Why techniques in team communication can make a difference in stressful situations
Love Island, the break-out reality TV show of 2017, now in its third week of the new 2018 season, looks to repeat its success by showing us couples’ relationships in turmoil. However, the show is only partially about romantic attachments, it also explores friendship – a case in point being last year’s ‘bromance’ between Chris Hughes and Kem Cetinay. As a group of young people are forced to live together many of the rules of team dynamics come into play.
The predominant model of Team Development by Bruce Tuckman from 1963 considers four stages of a team’s life cycle: Forming, Storming, Norming and Performing. In the first week of Love Island, we saw the ‘Forming’ of a team as the participants got to know each other, some slightly wary and most not wanting to cause offence to the others. While things have been heated (most notably between Eyal and Hayley, Eyal and Alex and Eyal and pretty much everyone) people were certainly quite polite to one another in the earlier episodes.
‘Storming’, as its name suggests, is about personalities clashing, individuals being themselves and rubbing-up each other in the wrong way. ‘Norming’ is when people start making allowances for each other and ‘Performing’ is when relationships are working well. What the producers of Love Island want is good TV. This means keeping things interesting and changing the dynamic to ensure many of the participants remain in ‘Storming’ mode. Couples and friendships are constantly subjected to shake-ups through the introduction of new group members (often in an unanticipated way) and challenges designed to unnerve contestants and make them second guess and even end their relationships.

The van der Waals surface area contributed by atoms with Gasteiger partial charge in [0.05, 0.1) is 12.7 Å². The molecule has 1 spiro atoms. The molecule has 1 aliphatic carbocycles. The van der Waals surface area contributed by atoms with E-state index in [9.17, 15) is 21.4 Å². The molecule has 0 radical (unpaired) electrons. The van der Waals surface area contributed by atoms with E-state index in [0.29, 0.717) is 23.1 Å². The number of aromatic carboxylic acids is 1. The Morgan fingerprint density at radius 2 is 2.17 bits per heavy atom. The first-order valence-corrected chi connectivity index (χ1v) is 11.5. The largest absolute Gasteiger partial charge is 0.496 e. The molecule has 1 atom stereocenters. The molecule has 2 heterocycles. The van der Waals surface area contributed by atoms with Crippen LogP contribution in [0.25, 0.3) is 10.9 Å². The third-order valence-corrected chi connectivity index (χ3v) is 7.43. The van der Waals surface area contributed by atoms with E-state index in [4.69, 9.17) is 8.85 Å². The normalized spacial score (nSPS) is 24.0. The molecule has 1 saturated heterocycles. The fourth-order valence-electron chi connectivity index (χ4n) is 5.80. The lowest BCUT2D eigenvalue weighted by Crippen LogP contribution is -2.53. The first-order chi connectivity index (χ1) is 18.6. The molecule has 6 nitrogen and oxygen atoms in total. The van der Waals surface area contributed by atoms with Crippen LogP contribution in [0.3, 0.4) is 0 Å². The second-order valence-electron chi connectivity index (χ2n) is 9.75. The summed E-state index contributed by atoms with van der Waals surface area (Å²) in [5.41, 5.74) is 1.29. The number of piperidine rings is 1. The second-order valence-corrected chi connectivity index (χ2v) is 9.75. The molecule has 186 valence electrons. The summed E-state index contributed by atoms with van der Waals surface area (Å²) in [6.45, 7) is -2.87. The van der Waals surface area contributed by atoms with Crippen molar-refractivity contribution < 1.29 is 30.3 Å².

In CEDR’s book, How to Master Negotiation (published by Bloomsbury Business 2015) in my chapter on negotiating teams, I argue that there is a fifth stage in the development model – ‘Boring’. This is when people become so familiar with each other they become complacent, lack energy and things become predictable. That is the last thing that the makers of Love Island want, which makes it an absolute necessity for new people to be flown into the Island. Without fail, as soon as the contestants start to settle down and begin to enjoy themselves and work on their relationships and friendships, someone shouts “I’ve got a text” signalling the next round of shakeups.
However, whilst ‘Storming’ is a natural part of team development, it can be eased through the use of a communications expert who uses the skills of a mediator. Mediators are taught to listen actively, to understand and uncover individuals’ interests and to reframe conversations to be more productive. Sometimes you get a ‘natural’ mediator in a group of people but usually, these are skills which are most successfully taught and learnt rather than being innate.
So what would a mediator on Love Island be doing? They would certainly be hanging out around the pool with the residents, to ensure they were hearing each other’s positions and that communication was remaining friendly in tone. There would be little a mediator could or should do late at night if the alcohol had been flowing and tempers had become flared, but they would arrive in the morning (with the hangovers) to get those who’d been in disagreement talking again. But would this make for a summer’s worth of gripping TV?
Love Island probably promises many surprises this year but, for the sake of good TV, getting a mediator to walk into the house is probably the least likely of them all.
If you want to learn mediation skills here’s how – www.cedr.com/skills/mediator/